Japan - Silver "samurai bar" Nanryo 2 shu,

Started by Finn235, September 28, 2018, 08:14:18 PM

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My first major numismatic endeavors was a type set of Japanese coins, stopping short of anything that cost more than $200 by itself (e.g. all the gold and early Yen). I ran out of candidates, but finally managed to fill this hole at a very reasonable price:

Japan, Tokugawa Shogunate
2 Shu silver "Nanryo" 1824-1830
2 Momme weight, 14x21mm, 7.50g
Hartill 9.75

Obv: Image of an imperial weight (Fundo), "Silver-minted (by) Mint Official" stamped "Guaranteed"
Rev: "Take eight pieces Nanryo / To exchange for 1 ryo koban)

These were some of the first denominated silver coins of Japan, designed to replace the chogin and mameita gin bars, which were tender by weight and a nightmare to use in commerce. These were only produced for a handful of years before being phased out in favor of much smaller electrum 2 shu coins.


I am wowed, as much by the coin (I'd never seen it before) as by you having all the >$200 coins of Japan. That collection must be eye-soothing.

Many moons ago, I visite the national collection in Toyo, at that time a private exposition. I was thoroughly flabbergasted by a complete series of Oban. The curator said "his" collection had IIRC 3000 coins and asked me how many I had. I replied that I had 12000 coins. When the curator expressed polite amazement, I said I would trade my collection for his obans.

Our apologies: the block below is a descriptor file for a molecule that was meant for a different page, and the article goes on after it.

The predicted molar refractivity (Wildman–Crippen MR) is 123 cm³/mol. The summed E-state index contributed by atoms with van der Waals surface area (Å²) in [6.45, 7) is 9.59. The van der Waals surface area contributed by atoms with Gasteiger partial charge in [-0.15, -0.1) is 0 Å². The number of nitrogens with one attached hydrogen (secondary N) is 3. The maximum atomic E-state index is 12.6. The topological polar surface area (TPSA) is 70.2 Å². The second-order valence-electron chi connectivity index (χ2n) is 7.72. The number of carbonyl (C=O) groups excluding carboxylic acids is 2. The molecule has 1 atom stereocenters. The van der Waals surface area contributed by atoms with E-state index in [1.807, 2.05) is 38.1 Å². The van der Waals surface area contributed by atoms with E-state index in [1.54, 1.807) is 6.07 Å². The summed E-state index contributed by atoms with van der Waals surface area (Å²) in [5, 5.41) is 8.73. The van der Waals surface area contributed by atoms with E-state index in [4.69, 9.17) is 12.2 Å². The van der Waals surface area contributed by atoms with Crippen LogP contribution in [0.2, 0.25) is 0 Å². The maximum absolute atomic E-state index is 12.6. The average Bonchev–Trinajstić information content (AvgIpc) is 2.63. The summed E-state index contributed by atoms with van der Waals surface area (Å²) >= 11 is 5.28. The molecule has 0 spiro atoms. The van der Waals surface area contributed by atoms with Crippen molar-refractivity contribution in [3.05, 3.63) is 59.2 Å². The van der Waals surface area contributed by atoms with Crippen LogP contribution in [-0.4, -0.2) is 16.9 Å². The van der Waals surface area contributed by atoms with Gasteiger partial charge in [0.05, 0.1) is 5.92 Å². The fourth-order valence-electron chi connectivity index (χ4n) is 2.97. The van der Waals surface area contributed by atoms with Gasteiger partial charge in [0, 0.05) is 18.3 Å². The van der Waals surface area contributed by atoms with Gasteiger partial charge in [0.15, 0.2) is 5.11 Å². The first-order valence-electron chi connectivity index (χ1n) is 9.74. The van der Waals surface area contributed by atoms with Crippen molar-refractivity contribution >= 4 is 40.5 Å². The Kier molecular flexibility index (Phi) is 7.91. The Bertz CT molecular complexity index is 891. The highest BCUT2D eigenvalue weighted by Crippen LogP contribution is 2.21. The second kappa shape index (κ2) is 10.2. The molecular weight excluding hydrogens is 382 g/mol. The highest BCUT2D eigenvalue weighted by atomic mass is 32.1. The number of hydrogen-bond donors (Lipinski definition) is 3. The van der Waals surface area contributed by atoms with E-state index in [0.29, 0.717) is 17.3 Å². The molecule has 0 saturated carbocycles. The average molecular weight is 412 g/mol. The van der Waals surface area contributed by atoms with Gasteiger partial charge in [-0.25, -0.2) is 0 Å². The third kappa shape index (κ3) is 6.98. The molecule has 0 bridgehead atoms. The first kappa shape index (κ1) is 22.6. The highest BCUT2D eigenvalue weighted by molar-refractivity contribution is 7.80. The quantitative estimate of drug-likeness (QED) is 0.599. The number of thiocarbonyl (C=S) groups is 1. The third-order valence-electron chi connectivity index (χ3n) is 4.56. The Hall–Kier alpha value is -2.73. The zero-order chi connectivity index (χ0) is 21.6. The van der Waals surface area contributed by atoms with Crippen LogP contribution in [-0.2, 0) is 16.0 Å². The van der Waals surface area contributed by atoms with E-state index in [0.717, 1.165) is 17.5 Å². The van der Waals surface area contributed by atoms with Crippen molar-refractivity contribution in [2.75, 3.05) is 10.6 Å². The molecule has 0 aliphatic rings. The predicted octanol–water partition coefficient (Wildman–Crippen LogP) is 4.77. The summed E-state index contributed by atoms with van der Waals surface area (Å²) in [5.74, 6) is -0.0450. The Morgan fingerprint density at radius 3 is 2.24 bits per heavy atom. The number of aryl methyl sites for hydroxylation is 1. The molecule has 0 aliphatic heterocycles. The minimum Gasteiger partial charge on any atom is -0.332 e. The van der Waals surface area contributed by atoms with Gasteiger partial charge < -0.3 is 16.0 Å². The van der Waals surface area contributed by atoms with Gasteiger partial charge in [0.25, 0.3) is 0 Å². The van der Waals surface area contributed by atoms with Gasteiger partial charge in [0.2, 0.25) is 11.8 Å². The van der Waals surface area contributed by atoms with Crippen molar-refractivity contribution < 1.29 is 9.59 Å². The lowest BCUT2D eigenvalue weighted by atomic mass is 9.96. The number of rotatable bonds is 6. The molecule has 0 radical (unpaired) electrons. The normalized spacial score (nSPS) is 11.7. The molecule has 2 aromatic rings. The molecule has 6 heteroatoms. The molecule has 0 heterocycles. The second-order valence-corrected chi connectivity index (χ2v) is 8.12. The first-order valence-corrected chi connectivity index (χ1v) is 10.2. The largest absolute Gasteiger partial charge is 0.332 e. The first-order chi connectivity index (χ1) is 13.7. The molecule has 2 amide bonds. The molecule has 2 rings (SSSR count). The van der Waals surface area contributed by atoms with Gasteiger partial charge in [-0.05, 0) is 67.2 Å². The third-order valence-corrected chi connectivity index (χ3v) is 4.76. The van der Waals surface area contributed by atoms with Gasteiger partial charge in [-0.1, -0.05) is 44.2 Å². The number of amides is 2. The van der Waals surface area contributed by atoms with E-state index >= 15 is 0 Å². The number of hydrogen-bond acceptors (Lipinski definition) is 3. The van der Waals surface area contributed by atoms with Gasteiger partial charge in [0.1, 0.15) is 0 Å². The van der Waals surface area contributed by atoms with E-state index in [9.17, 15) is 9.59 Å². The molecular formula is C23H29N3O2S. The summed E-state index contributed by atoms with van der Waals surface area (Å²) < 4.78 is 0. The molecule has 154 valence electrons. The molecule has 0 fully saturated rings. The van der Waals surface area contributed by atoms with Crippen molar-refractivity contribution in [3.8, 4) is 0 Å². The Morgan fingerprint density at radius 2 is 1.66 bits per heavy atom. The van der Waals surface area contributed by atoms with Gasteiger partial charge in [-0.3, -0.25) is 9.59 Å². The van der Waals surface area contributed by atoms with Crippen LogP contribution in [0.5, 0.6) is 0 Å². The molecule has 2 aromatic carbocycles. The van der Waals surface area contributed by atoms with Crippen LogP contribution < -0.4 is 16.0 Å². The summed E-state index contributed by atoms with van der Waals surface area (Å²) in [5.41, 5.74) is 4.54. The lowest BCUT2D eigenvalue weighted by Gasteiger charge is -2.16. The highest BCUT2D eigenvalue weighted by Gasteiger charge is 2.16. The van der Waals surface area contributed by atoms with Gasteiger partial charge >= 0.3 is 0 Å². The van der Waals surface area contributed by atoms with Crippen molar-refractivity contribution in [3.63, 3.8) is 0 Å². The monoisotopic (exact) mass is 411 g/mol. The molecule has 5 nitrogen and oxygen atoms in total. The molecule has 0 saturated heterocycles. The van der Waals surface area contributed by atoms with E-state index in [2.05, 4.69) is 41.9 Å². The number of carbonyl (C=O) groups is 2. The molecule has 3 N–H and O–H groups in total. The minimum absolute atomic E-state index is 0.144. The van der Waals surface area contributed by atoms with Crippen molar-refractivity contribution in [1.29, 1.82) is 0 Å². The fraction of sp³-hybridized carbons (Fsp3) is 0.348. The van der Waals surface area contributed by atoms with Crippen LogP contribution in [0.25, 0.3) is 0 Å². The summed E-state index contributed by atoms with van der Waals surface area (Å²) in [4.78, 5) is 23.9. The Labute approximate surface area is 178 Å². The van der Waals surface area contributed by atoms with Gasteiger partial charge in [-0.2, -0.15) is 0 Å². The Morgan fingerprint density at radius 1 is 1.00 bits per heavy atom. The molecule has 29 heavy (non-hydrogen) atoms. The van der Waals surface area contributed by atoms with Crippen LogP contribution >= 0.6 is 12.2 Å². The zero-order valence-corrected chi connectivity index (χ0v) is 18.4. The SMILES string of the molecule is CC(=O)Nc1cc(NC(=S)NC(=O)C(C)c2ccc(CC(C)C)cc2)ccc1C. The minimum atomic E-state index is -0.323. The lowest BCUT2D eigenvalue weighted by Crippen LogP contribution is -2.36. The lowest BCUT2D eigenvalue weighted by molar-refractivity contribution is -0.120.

An unidentified coin is a piece of metal. An identified coin is a piece of history.


Thanks Peter!

To be fair, I don't have *all* of the coin types, as I do not intend to collect the 47 Prefectures series (because at $15 per ¥500 and $60 per ¥1000, that is some serious cash to tie up!) Some of the other miscellaneous commemoratives are pretty hard to find, so I'm patiently biding my time on those.

I someday hope to own at least one gold koban, but $750+ is hard to swallow. I wish I could have seen the Oban collection... I have seen the life-size illustrations but I am sure the real thing is so much more cool! No danger of me owning one... those suckers cost anywhere from the equivalent of a brand new sports car to a brand new mansion!

Did the curator also have the Twelve Antique coins? That's another series I have always drooled over, but probably won't ever own.


It is likely they had the first 12, but I was young and naive and if they were displayed I would not have recognised their importance. I got two brochures of the collection, one in English, IIRC. If I can find them, I'd be happy to scan them for you.

The collection is now open to the public as the Currency Museum of the Bank of Japan. See also here.

An unidentified coin is a piece of metal. An identified coin is a piece of history.